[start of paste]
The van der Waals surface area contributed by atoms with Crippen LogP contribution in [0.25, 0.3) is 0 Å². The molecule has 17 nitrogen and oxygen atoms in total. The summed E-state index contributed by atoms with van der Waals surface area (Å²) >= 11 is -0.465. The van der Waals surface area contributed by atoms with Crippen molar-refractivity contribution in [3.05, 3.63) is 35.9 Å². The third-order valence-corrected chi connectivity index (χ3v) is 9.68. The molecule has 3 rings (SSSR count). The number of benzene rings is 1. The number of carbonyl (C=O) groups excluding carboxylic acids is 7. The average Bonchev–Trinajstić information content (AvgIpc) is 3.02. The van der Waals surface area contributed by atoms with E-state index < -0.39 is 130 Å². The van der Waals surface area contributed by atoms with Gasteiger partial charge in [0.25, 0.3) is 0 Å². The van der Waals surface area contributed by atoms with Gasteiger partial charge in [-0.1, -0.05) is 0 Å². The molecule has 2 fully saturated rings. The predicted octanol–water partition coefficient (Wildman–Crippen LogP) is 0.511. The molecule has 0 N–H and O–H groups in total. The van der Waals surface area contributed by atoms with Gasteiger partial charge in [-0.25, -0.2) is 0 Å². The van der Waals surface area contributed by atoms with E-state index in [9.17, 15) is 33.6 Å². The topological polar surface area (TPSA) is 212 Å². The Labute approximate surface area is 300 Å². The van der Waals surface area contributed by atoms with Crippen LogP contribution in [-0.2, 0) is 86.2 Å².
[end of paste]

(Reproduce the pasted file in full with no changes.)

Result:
The van der Waals surface area contributed by atoms with Crippen LogP contribution in [0.25, 0.3) is 0 Å². The molecule has 17 nitrogen and oxygen atoms in total. The summed E-state index contributed by atoms with van der Waals surface area (Å²) >= 11 is -0.465. The van der Waals surface area contributed by atoms with Crippen molar-refractivity contribution in [3.05, 3.63) is 35.9 Å². The third-order valence-corrected chi connectivity index (χ3v) is 9.68. The molecule has 3 rings (SSSR count). The number of benzene rings is 1. The number of carbonyl (C=O) groups excluding carboxylic acids is 7. The average Bonchev–Trinajstić information content (AvgIpc) is 3.02. The van der Waals surface area contributed by atoms with E-state index < -0.39 is 130 Å². The van der Waals surface area contributed by atoms with Gasteiger partial charge in [0.25, 0.3) is 0 Å². The van der Waals surface area contributed by atoms with Gasteiger partial charge in [-0.1, -0.05) is 0 Å². The molecule has 2 fully saturated rings. The predicted octanol–water partition coefficient (Wildman–Crippen LogP) is 0.511. The molecule has 0 N–H and O–H groups in total. The van der Waals surface area contributed by atoms with Gasteiger partial charge in [-0.25, -0.2) is 0 Å². The van der Waals surface area contributed by atoms with E-state index in [9.17, 15) is 33.6 Å². The topological polar surface area (TPSA) is 212 Å². The Labute approximate surface area is 300 Å². The van der Waals surface area contributed by atoms with Crippen LogP contribution in [-0.2, 0) is 86.2 Å².